For a hundred bucks, there should be ground surfaces in heat-treated steel. I suspect that describes the Ruger OEM trigger. What's wrong with it again? Is it just hard to pull?
 

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C'mon Jack, it's "available in silver only"; gotta mean it's quality construction. 🤣🤣🤣

I'm not a fan of Rifle Basix, from Savage experiences; They are light and creepy.

Honestly it depends on what trigger is in the Ruger. Because the only one I'm aware of Timney making, is not for the 2-stage. But frankly, if the tiny bit of filing that's needed to make their single stage trigger operate safely is daunting...
I posted about it, if someone needs pictures to explain what's needed.

If it's the 2-stage, then some explanation of "terrible" is needed. I'm sure Ruger has had a bad day or two, but honestly I've never come across one that couldn't easily be adjusted to a wonderful trigger. I've become a Ruger fanatic, and have had more examples of the 2-stage than fit in a bread box😉. Assuming the complaint isn't simply that they don't like a 2-stage. Adjustment really is easy, but it isn't a simple "Tighten screw A, then turn B 1/4-turn and you're in love". You have to sit down and start adjusting one screw. Then move on to another and see how they interact as a whole on the system.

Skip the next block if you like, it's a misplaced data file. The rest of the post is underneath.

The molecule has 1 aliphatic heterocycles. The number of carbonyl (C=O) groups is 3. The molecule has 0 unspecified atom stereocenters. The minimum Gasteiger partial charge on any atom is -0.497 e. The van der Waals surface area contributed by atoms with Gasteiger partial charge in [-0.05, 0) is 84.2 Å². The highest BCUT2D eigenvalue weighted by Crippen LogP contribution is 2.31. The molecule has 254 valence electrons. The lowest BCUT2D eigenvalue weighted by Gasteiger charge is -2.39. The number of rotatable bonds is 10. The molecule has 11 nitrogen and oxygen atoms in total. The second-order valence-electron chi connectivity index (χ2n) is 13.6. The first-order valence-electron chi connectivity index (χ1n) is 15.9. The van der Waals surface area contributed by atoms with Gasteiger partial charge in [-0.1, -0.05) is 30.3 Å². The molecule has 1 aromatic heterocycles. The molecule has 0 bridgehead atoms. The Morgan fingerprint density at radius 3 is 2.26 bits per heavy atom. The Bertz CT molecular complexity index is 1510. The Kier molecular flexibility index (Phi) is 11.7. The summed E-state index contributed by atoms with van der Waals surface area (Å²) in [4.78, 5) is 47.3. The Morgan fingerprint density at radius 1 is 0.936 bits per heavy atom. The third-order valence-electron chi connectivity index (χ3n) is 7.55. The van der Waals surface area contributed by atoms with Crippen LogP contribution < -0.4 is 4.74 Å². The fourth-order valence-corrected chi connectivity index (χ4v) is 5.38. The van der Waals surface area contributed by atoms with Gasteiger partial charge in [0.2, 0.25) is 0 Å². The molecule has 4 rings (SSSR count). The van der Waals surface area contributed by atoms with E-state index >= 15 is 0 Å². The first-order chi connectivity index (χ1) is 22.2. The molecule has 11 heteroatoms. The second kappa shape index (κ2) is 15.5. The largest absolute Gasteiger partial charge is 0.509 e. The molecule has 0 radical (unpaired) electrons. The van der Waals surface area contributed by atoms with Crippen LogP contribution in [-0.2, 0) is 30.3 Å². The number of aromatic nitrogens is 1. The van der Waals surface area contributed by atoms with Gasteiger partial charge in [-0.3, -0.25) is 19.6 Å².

Pretty sure I've covered these triggers in a few threads also, but am happy to do a redux if it helps the cause.

Cheers
 

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Discussion Starter · #11 ·
Okay...Pudgark (we speak frequently) made me promise to post a follow-up on this as I have less than two weeks to complete my .204 Ruger shooting competition and I am quickly running out of time. I ordered another trigger spring from a different vendor, and it was identical to the previous one I ordered. Is it possible I already have an aftermarket (Timney) trigger that was installed poorly???

Here is what was/is in the rifle.

Household hardware Auto part Metal Font Fashion accessory


Here is the trigger springs I have gotten versus what was in the rifle.

Left is the replacements and Right is what came out of the rifle.

Screw Font Rectangle Wood Metal


Any guidance would be appreciated!

Thanks